PS. Is Athletics Really the Glue Holding Alums to a School?

Just looking at the comments on that Daily Camera piece and a lot of folks contend that the athletic program, the football program in particular, is what bonds alums to their school.  And just what is the empirical evidence for this?  The size of the endowment, where grateful alums give money back to their old alma mater?

Take a good look at the list compiled at one site (pretty much the same as many others).  Of the top 10, how many have ever won a football championship in Division I? How many are even in Division I? Yes, there is Texas and Michigan and Stanford…but there is MIT and Harvard and Yale and Columbia.  And if you look at endowment per student, the only national athletic power in the top 10 is Stanford. (How much of Texas’s endowment is from athletic success and how much is from oil, anyways? Stanford was originally funded by one of the chief owners of the Southern Pacific; how much of their dough is still from that enormous gift?).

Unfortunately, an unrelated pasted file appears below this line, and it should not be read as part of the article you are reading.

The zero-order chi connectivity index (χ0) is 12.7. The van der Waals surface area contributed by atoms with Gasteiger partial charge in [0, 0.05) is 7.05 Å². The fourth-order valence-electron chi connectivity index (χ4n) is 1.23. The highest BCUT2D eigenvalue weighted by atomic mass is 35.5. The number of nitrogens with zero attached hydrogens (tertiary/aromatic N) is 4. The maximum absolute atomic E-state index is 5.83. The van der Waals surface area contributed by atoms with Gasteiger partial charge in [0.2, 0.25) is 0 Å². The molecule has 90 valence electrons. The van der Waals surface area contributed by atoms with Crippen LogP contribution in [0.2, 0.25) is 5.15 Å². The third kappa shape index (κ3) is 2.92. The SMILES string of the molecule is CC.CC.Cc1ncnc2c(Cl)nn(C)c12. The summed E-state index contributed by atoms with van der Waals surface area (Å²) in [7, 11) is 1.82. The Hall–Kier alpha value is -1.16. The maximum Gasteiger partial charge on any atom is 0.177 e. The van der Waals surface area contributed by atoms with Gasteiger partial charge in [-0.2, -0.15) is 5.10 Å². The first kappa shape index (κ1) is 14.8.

Maybe alums who attend football games get the warm fuzzies a lot more than folks who went to a place where there was no such tradition (hey, GG went to Caltech back when they played in the Rose Bowl…look it up, but the place, not the New Years Day Game–and Caltech’s endowment is well ahead of CU’s despite being a younger school), but it doesn’t show up strongly in the dollars and cents. Arguably the value of college sports for a public university is to offset the perception of the university’s inappropriate political slant among many who never attended the school.

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